Rare Diseases Day

28th February 2021 was the Rare Disease’s (RDs) Day. RDs represent a big challenge for biomedical research, health care and society in general, given their high diversity and low numbers/scattered distribution of patients. Even though the incidence of each RD is not higher than 1 in 2,000 newborns, there are around 7,000 RDs that affect 30 million people in Europe alone. In Portugal, it is estimated that 600-800,000 people suffer from RDs. It is through research that we will be able to find the answers to the questions of the patients with RDs, their families and the clinicians who follow them. As such, several LYSOCIL CEDOC-NMS I FCM researchers are contributing to the development of new diagnostic methods for RDs and creating a network that focuses on the research of groups of RDs that share causes and treatments. By investigating the molecular mechanisms of cells and their organelles, these teams will be able to better understand the causes of RDs, such as lysosomal disorders and ciliopathies. This knowledge will be essential to pave the way for the development of new treatments for these diseases.


Duarte Barral’s team

Skin color is determined by melanin, a pigment that protects us from the harmful effects of ultraviolet (UV) radiation. There are several RDs that affect skin color, including syndromes that involve albinism or hypopigmentation. The lack of pigmentation exposes affected individuals to a higher incidence of skin cancers and other cellular damage caused by UV radiation, in addition to the social stigma that this represents, especially in African countries. Duarte Barral and Miguel Sabra’s teams developed in collaboration a skin model, reconstructed from human cells, which allows recreating in laboratory the skin pigmentation deficiencies associated with Griscelli syndrome. Through this model, these scientists are studying the mechanisms that lead to skin pigmentation deficiencies and can also test new therapies for the RDs that involve them.

Susana Lopes’s team

Susana Lopes´s team studies the genetic origin of RDs, including Primary Ciliary Dyskinesia (PCD), which causes breathing difficulties, infertility and mislocalization of the heart, liver, pancreas and lungs. This disease is being studied in the zebrafish animal model, where therapies are being developed to recover the motility of the cellular structure responsible for all these manifestations - an organelle called cilium. By recovering the correct function of the cilium, it becomes possible to avoid respiratory diseases or improve symptoms, bringing a better quality of life to patients, most of them children.

Susana Lopes's team managed to generate fish that mimic the human PCD disease and recover the motility of the cilia, leading the fish cells to recover previously lost functions. This preclinical study, in collaboration with the German company Ethris, is extremely important to pave the way for the development of new treatments for these diseases based on messenger RNA.


Miguel Seabra´s team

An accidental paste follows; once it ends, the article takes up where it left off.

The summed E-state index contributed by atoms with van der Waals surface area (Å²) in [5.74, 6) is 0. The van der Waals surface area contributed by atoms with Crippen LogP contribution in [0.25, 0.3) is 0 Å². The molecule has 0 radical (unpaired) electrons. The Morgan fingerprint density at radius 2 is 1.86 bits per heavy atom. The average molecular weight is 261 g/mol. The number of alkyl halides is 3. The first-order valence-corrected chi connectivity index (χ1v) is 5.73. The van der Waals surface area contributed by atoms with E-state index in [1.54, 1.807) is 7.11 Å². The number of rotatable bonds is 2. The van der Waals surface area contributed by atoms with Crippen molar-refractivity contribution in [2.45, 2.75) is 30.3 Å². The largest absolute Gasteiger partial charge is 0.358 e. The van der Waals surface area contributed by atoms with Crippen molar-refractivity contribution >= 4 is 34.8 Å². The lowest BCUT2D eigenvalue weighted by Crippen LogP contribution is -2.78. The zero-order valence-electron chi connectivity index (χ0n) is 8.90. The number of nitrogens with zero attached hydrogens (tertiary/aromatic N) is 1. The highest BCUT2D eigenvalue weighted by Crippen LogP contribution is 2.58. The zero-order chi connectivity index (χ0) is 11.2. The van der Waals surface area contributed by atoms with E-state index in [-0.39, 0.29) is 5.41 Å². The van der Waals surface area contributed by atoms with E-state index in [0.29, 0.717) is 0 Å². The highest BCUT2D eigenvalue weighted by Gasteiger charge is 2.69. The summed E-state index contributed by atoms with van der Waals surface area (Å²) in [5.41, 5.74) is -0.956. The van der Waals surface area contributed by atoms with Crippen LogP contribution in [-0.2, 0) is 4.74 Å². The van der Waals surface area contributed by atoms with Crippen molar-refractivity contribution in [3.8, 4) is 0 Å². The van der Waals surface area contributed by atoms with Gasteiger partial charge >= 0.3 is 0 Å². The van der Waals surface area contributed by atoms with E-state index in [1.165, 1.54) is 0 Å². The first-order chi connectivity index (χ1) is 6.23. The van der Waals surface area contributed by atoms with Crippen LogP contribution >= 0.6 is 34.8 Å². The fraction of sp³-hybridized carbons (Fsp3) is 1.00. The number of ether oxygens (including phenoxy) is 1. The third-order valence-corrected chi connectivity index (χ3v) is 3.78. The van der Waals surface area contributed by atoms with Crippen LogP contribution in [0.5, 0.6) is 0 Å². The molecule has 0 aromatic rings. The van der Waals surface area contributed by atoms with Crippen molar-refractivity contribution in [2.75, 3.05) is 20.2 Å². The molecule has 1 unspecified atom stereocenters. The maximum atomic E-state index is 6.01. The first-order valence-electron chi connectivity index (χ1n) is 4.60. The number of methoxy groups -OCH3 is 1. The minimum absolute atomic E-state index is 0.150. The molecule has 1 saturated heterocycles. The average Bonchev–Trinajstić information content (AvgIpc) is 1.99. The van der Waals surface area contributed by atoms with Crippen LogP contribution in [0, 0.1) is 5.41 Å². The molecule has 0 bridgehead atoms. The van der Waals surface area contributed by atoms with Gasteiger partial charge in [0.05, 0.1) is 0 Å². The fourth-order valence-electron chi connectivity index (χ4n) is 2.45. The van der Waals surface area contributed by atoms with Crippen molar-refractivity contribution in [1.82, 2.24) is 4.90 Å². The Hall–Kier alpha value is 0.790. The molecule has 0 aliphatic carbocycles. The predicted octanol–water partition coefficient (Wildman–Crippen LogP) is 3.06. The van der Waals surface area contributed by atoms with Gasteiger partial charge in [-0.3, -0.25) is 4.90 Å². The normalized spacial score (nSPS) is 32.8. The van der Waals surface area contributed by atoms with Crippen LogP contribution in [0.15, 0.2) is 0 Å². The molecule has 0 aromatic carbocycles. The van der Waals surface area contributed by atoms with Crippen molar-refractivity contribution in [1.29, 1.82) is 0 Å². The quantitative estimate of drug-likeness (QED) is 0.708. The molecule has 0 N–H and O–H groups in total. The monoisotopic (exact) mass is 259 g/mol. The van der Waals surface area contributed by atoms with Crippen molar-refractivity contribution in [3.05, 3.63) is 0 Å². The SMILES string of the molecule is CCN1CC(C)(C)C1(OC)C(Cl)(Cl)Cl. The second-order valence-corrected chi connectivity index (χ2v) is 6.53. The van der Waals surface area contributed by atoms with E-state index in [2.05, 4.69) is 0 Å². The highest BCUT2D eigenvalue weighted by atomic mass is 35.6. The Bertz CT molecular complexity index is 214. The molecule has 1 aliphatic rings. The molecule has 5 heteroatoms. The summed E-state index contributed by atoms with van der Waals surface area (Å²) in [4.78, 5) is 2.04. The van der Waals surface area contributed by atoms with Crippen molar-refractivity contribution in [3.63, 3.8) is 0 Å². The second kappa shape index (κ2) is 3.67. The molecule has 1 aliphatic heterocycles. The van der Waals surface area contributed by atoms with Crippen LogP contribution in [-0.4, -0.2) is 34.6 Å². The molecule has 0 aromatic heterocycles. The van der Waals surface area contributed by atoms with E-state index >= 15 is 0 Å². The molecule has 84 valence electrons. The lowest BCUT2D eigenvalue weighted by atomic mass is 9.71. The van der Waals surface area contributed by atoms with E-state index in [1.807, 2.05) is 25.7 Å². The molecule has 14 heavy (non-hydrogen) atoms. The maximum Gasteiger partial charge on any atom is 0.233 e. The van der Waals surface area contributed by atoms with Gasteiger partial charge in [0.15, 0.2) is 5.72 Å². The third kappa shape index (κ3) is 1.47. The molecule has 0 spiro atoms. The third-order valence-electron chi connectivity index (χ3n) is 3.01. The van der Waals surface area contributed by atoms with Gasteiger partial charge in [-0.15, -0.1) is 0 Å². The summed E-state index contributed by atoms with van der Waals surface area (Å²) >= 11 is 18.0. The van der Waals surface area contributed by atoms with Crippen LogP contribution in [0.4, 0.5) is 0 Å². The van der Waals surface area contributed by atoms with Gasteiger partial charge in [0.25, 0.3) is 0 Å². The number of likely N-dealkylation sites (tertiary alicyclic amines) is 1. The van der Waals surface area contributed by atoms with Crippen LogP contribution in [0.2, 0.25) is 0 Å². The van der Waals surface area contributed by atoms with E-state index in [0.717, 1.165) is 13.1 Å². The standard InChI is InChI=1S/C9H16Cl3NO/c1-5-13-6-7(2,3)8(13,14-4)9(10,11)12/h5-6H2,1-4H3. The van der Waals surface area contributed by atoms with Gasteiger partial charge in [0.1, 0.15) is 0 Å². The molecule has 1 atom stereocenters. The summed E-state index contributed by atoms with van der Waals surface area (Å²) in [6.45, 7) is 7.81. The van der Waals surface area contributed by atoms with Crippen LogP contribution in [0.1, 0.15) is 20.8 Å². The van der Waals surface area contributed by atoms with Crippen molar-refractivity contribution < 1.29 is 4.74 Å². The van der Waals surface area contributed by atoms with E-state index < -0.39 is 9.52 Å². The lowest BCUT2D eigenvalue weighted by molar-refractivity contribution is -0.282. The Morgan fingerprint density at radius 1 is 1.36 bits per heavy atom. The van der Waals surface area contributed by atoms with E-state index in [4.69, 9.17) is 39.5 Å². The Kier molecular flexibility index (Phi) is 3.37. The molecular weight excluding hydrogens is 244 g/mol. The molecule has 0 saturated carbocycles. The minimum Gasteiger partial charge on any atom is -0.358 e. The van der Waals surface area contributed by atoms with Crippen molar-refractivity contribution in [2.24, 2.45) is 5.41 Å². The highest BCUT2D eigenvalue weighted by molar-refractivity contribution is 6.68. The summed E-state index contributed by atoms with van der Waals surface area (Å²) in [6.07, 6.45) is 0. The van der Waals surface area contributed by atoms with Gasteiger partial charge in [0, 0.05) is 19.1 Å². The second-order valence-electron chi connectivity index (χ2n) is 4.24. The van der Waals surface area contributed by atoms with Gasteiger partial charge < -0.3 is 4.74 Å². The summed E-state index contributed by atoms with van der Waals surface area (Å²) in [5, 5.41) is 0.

Hereditary retinal diseases, called retinopathies, affect approximately 1 in 2,000 people worldwide and, for the most part, have no cure yet. Choroideremia is one of these diseases, associated with the chromosome X. This degenerative disease of the retina affects mainly men and the first symptoms appear from the age of 20, progressing to complete loss of vision around 40-50 years of age. Miguel Seabra's team was a pioneer in the discovery of a curative gene therapy for the disease, one of the first in the world in this area that opened doors for the treatment of other vision diseases. However, this therapeutic strategy is not applicable to everyone. So far the causes that lead to retinal cell death in this disease remain unknown. These scientists are currently investigating the importance of a cell death pathway that has been shown to be very important in this disease. Understanding the molecular mechanisms that result in the activation of cell death in patients with Choroideremia will be essential for the development of new therapies.

LIG session dedicated to “The impact of BIN1 mutants on Alzheimer's Disease cellular pathology”

On 26th February 2021 it was held a LIG session (via Zoom) with the title "The impact of BIN1 mutants on Alzheimer's Disease cellular pathology" presented by Catarina Perdigão, PhD student at Cláudia Almeida´s laboratory (CEDOC-NMS I FCM).

LYSOCIL CEDOC-NMS I FCM special seminar with Christopher Westlake

February 24, 2021 @Zoom

On 24th February 2021, the LYSOCIL project promoted a special LYSOCIL CEDOC-NMS I FCM seminar with Christopher Westlake from the National Cancer Institute (USA). This seminar was dedicated to “Organizing membranes associated with the primary cilium” and it was organized through Zoom.

LIG session dedicated to “Lysosome turnover in the retinal pigment epithelium in health, ageing and age-related macular degeneration”

On 12th February 2021 it was held a LIG session (via Zoom) with the title "Lysosome turnover in the retinal pigment epithelium in health, ageing and age-related macular degeneration" presented by Michael Hall, Postdoctoral researcher at Duarte Barral´s laboratory (CEDOC-NMS I FCM).

Rare Disease